Some days in Cambodia are like the soup. Some days I wake to a thick, rich bowl of rice porridge, lots of flavor, creamy in a buttery sort of way. But some mornings, itâ€™s a thin bowl of rice and water, thoroughly uninspiring and an ominous start to the day.
Like today. Today begins with such a soup (even though the same soup at the same restaurant two days earlier was the thick and creamy type I love). I should have known it was coming, should have felt it in the air â€“ you can sense goodness or badness approaching on a Cambodian breeze. This morning, annoyingly broiling already by 8, a good friend pulls up on his moto. â€œDo you have any money for breakfast?â€ He shows his wallet, just 1,000 riel (25 cents). He asks if we have any work for him. Heâ€™s a friend, heâ€™s a driver, heâ€™s a translator and general fixer. But today, we donâ€™t have anything for him to do. Jerry hands him money for breakfast and lunch.
This is followed by the blaaa soup, and in turn followed by a meeting with another friend, an intelligent smartly dressed man who used to work for an NGO. But he lost that job four years ago when the NGOâ€™s funding ran out. NGOs do that: they leave countries like Cambodia – piles of aid money, massive corruption and little to show – for newer hot spots such as Afghanistan or Iraq. Our friend works now, occasionally, as a freelance translator. He would like to work for another company, but private enterprises shudder to look at a man with a limp leg and two crutches. Thatâ€™s life for a disabled Cambodian with a university degree. As we say good-bye, he suggests we stay in touch through email. He didnâ€™t have money for his phone, so the company cut him off.
Thereâ€™s more. We have two more friends, a woman and her husband, who lost a leg and half his face to a landmine several years ago. He was a soldier, forced to fight. The government abandoned him when he hit the mine. They moved to a rural village a few years ago, cleared their own land, built their own house, grew their own food (on three legs between them). When our friends grew sick with malaria last year, they sold their plot for a small sum and moved to the city for a while. That didnâ€™t work either, so they returned to the village, where they now live on the edge of a mean old womanâ€™s property. They want their own land again, their own farm to work. But things have changed. Land speculation and land-grabbing schemes have taken over the countryside. Since Khmer Rouge times, millions of Cambodians have lived on land without official deeds or titles. And now, the rich are buying up vast tracts of the country, kicking out the poor and raking in the money. Our friends present us with a proposal. Price of a farm field and land title: $3,000. Two cows: $1,200. Ten chickens: $50. Homemade house: $150. Happiness in Cambodia: Priceless. All told, it would cost our friends $4,400 for a new life, though thereâ€™s no guarantee a new life will succeed. We do not have that kind of cash to give. Nonetheless, they ask us for help, hoping some kind donor will come our way.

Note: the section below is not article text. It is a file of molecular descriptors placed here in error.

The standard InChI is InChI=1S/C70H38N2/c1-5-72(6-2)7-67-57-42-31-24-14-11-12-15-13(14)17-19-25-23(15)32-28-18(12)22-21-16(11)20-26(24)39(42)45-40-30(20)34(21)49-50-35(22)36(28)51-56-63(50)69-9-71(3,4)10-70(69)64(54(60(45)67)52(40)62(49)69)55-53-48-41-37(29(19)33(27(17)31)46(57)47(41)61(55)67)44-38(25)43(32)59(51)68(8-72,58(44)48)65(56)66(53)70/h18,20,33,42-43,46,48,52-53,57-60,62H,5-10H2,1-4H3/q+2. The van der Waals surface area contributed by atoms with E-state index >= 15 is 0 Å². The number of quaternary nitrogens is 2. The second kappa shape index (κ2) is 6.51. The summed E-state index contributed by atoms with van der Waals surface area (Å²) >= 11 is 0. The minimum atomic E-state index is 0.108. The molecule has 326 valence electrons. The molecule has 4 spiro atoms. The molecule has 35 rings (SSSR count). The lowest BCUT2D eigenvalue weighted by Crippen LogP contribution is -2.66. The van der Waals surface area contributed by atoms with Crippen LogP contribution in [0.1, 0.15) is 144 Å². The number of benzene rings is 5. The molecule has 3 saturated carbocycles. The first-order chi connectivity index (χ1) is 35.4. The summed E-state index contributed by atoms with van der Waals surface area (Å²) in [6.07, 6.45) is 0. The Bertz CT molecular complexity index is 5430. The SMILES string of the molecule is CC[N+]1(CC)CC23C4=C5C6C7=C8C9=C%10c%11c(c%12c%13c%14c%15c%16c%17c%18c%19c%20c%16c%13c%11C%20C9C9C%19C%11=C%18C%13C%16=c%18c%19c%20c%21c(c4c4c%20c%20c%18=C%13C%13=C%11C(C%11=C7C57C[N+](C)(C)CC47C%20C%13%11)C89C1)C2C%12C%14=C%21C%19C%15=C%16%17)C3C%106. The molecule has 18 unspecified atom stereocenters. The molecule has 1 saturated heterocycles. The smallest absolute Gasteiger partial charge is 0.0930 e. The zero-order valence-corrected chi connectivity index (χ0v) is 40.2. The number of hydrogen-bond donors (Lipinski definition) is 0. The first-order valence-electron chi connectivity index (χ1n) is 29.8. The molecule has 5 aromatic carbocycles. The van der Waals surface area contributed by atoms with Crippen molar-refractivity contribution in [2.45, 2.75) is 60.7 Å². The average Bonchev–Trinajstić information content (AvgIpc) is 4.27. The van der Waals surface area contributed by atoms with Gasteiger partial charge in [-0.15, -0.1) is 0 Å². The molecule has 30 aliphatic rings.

From there, I hop online, trying to track a package I had sent from Bangkok to New York more than a week ago. Itâ€™s sitting in a NY FedEx facility, God knows why. I call five times, the line drops four of those times, and on the fifth try Iâ€™m told it will take up to 48 further hours for the package to be delivered.
Iâ€™m frustrated. But then I read a front-page story in The Cambodia Daily about the World Food Programmeâ€™s $10 million shortfall in this neck of the woods. Unless the money suddenly appears, more than 700,000 Cambodians will go hungry in the next six months â€“ mostly school children, and patients with AIDS and tuberculosis. And even if the money is pledged, it will take until May to feed the people (administrative stuff). Yes, this is the same WFP for which we food bloggers and you readers so generously raised a heap of money two months ago. But that heap of money is but a tiny drop in the starving bucket of the world.
So you see, some days are like soup. Some days in Cambodia are rich and fulfilling, evocative and enticing â€“ genuine feel-good days. Other days: nothing but a crap bowl of gruel.
Then: Jerry’s digital camera quits. And he finds out his grandfather is dying.